crowded again, cheerful children and tired parents, I turn to the side road, further down the river, he said
– we were building a little hut from branches, in the thicket on the bank
– I drive, I don’t know for how long, some people are working in the fields, I stop, I ask,
they look at me with suspicion, they shrug, I keep driving, an hour, he said
– stayed on the island for the whole day
– I stop again, I get out of the car, an old man at the river bank with fishing equipment, I ask
him, he looks at me for a moment or two, silent, I’ll take you to the island, he says
– climbed the trees and jumped in the water, fished and were Indians, made bonfires, baked
corn and small fishes
– he takes me in a small motor boat, it’s getting dark, I shiver, I rub my hands, it’s cold
– I used to go there, afterwards, all by myself, with food for three or four days, sat by
the river, slept by the fire
– we reach the island, the old man asks if he should wait or not, no, I say, I’ll spend the
night here, tomorrow morning, I ask him
– the last time, three summers ago, the hut was still standing a roof and two walls
– I walk around the island, it’s small and deserted, a hut on the southern side, roof and two
walls, I sit, rest my back against a wall, look at the river, the water is still, glassy, crickets are heard from the depth of the island, the moon appears, mosquitoes swarm over the water, I fall asleep
– I’d like to go there, afterwards
– I wake up in the middle of the night, I’m shivering with cold, I gather branches and wood,
I start a fire, I’m getting warm
– I’d like to go there afterwards. With you.
– I take a thick branch, I burn it and take it to the wall, the fire spreads quickly, swallowing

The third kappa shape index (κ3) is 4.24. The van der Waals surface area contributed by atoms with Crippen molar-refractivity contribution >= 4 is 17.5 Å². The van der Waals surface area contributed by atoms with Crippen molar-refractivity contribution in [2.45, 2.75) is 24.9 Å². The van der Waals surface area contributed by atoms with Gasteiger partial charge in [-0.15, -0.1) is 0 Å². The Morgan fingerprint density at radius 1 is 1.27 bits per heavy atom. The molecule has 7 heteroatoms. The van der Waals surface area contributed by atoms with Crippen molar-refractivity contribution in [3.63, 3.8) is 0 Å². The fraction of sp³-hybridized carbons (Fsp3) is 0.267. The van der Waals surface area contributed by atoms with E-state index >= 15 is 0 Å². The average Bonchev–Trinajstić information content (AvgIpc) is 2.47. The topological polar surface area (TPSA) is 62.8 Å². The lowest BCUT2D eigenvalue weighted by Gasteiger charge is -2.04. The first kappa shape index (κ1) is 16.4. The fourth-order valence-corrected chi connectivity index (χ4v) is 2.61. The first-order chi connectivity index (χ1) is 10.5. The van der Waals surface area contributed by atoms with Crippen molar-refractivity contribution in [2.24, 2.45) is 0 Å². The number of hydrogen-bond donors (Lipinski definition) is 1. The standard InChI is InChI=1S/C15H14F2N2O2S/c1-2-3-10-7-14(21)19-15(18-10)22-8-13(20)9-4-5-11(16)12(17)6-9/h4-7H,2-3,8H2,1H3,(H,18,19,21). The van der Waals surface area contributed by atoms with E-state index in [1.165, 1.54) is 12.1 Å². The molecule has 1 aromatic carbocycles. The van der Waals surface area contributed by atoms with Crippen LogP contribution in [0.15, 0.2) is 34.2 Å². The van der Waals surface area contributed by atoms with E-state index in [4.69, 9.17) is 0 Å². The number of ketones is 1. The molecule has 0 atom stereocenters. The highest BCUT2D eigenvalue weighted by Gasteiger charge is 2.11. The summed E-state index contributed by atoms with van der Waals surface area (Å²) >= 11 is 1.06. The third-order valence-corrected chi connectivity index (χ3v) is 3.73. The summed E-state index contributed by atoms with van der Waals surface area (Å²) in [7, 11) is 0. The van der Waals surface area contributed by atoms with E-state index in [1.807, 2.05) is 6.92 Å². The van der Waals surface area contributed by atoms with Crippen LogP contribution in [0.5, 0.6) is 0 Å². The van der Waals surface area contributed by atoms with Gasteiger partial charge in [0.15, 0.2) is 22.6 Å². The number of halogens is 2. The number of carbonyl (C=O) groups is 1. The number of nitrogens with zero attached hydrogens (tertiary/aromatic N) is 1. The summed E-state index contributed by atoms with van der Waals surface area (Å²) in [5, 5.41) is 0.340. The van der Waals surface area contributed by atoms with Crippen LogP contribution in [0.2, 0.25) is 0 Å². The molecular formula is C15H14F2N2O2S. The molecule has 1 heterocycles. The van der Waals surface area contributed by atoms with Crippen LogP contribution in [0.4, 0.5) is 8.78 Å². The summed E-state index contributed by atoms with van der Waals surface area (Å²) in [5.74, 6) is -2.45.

the hut and moving on, it catches the dry plants and leaves, I’m standing and watching, the heat is scorching my face, I keep standing, no thoughts, shouts from the bank, the churning of motors, two boats show up, then another and another, people with fire extinguishers disembark, they fill buckets with water and put the fire out, two men run up to me, I’m crying and shaking, I’m saying sparks I’m saying careless I’m saying fell asleep, they cover me with a blanket and take me to a boat, when we reach the bank the fire’s already out.
– Out? Completely? It’s gone?
– Visiting hours are over.
– Everything’s ready. Suitcases packed. Furniture covered.
– Tell me.
– This morning, in front of the supermarket, I met the man in the green shirt. When he saw
me, he smiled and crossed to the other side of the street. All the boxes are already in the lorry.
– I’ll get in the car tomorrow.
– I’ll say anything you want to hear. What do you want to hear?
because because because because because because because because
you can’t leave
you won’t leave
you’ll come back, tomorrow
you won’t be silent
you won’t be